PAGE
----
The Tiny (But Not Really)
Beretta Tomcat


© Tom McHale

I’ve had a special place in my safe for Beretta firearms for, well, decades. For some unexplainable reason, a Beretta 92 FS was my first daily carry gun. To be clear, it’s a great pistol with proven reliability; it just may not seem the ideal concealed carry pistol with its generous size and moderate weight. Of course, capacity is more than adequate, so there’s that.

Then again, maybe the whole “carry a large gun” (meaning in physical size, not power) was a foreshadowing of my eventual carry strategy. These days, I also carry a full-size pistol daily, just a different model. Somewhere in in-between years, I opted for smaller guns like an old Walther PPK/S .380, Glock 32, Sig P320 Compact Carry, a series of Beretta PX4s and even a Kel-Tec P3AT for a short stint.

Small … But Fulfilling

During a few mile markers of life, I went through a period of time where frequent ankle carry was a preferred carry method. Yeah, I’m fully aware of the pros and cons, but all things considered, it was my best choice at the time. Somehow, during that stretch, I found myself carrying what became one of my favorite little pistols, the Beretta 3032 Tomcat.

Sure, .32 ACP isn’t the ideal caliber for self-defense, and the Tomcat isn’t nearly as small as it could be to package and launch the relatively small cartridge. Yet, it has a special something that makes it a delight to handle and shoot.

Built for Tiny, But Comfortable

There are two stand-out “features” of the Beretta 3032 Tomcat.

First, the tip-up barrel system is perfect for a tiny semi-auto. By its very diminutive nature, admin functions like racking the slide can be a challenge. There’s not much to hold on to, and combined with strong springs, there are better ways to skin the cat for common functions like loading and unloading.

The tip-up system features a barrel hinged near the muzzle and released via a small lever on the left side of the frame about where a decocker would be on a DA/SA semi-auto. Push that lever forward, and the barrel flips up via spring action. With this system, loading (or unloading) requires no slide manipulation. Simply insert a loaded magazine, flip the barrel open, drop in a cartridge, and snap the hinged barrel shut. Since the pistol is a true double/single-action, no other manipulation is required to prepare to fire. That first shot requires a pretty heavy DA trigger press, but like other DA/SAs, subsequent shots are easy in comparison.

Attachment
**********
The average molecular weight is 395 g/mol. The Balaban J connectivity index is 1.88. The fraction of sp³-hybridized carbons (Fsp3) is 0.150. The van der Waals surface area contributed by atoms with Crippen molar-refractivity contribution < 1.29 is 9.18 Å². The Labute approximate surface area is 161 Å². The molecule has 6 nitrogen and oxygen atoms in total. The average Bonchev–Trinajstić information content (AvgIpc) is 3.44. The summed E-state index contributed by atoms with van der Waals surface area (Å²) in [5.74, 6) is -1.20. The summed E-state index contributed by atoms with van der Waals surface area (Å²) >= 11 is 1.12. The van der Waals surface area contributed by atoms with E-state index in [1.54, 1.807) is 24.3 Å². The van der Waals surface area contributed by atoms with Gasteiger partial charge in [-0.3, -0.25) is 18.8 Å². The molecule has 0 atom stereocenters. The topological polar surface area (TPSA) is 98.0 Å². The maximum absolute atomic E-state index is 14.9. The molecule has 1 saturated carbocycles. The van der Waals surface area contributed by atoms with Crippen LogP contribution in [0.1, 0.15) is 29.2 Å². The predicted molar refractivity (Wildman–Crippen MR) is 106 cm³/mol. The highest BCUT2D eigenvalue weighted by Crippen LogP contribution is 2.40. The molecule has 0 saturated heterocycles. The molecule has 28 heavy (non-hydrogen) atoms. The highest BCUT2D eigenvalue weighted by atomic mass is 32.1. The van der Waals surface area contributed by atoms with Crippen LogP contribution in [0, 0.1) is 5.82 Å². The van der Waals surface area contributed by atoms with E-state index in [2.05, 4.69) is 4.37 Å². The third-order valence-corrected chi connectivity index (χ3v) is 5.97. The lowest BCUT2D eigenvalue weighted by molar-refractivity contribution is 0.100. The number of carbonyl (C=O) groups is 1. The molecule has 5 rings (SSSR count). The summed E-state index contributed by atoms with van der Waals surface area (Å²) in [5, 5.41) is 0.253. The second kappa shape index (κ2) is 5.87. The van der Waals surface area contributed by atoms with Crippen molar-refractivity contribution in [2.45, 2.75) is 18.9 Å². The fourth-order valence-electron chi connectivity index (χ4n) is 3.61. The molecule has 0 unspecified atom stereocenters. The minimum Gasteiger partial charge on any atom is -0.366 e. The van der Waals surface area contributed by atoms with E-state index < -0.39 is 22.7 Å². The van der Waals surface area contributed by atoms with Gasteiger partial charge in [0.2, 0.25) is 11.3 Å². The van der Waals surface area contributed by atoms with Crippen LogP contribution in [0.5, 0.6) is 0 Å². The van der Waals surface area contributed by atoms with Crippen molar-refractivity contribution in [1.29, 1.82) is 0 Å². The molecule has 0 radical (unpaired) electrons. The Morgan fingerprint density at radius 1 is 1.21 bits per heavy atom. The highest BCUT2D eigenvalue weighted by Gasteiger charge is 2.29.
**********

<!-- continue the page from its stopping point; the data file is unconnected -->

The second “feature” is the Tomcat’s palm-filling shape. Even with the factory grip panels, the grip area is generously sized—far larger than the single-stack, seven-round magazine requires for space. This is a good thing. One of the reasons that Kel-Tec P3AT was short-lived in my carry rotation is that it was literally too small to shoot using my moderately sized hands. I had to contort my grip to reach the trigger somewhat properly. Not so with the Tomcat. The generous grip size makes it easy to handle even though the entire gun is just 4 ¾” long. True, it won’t pocket carry quite as easily as something like a Kel-Tec or Ruger LCP because it’s not as flat, but it sure is easier to shoot well. To be clear, it does pocket carry with a proper holster; it’s just a little bulkier in the pocket. And it’s a cinch to ankle carry.

New models offer threaded barrels, more finish options and adjustable sights.

Other Considerations

Back in the day, the Tomcats had some troubles with cracked frames resulting from the light weight and abuse from its blowback design. Mine never had the frame problem, but the grips did eventually crack from use, so I replaced them with some Altamont Super Rosewood Grip Panels. What an improvement, both in appearance and function.

The frame-mounted safety is a positive one that locks things up, unlike the decockers in other DA/SA guns. I suppose you can carry it cocked and locked, but I always preferred to rely on both the safety and a heavy DA first trigger press with a pocket gun like this.

The sights on the original series, like mine shown here, are like the older 92 series pistols, with a milled-in and very non-adjustable front sight. That’s okay; it’s a short-range gun.

New Stuff

A couple of years back, Beretta re-introduced the Tomcat line, offering a slew of new variants. Not only different finish and grip options but now you can choose a threaded model or upgraded versions with adjustable night sights and such.

It’s a nifty little gun. Not many pocket guns are fun to shoot, but this one, with its comfortable hand fit and .32 chambering, will make regular practice a desirable activity.

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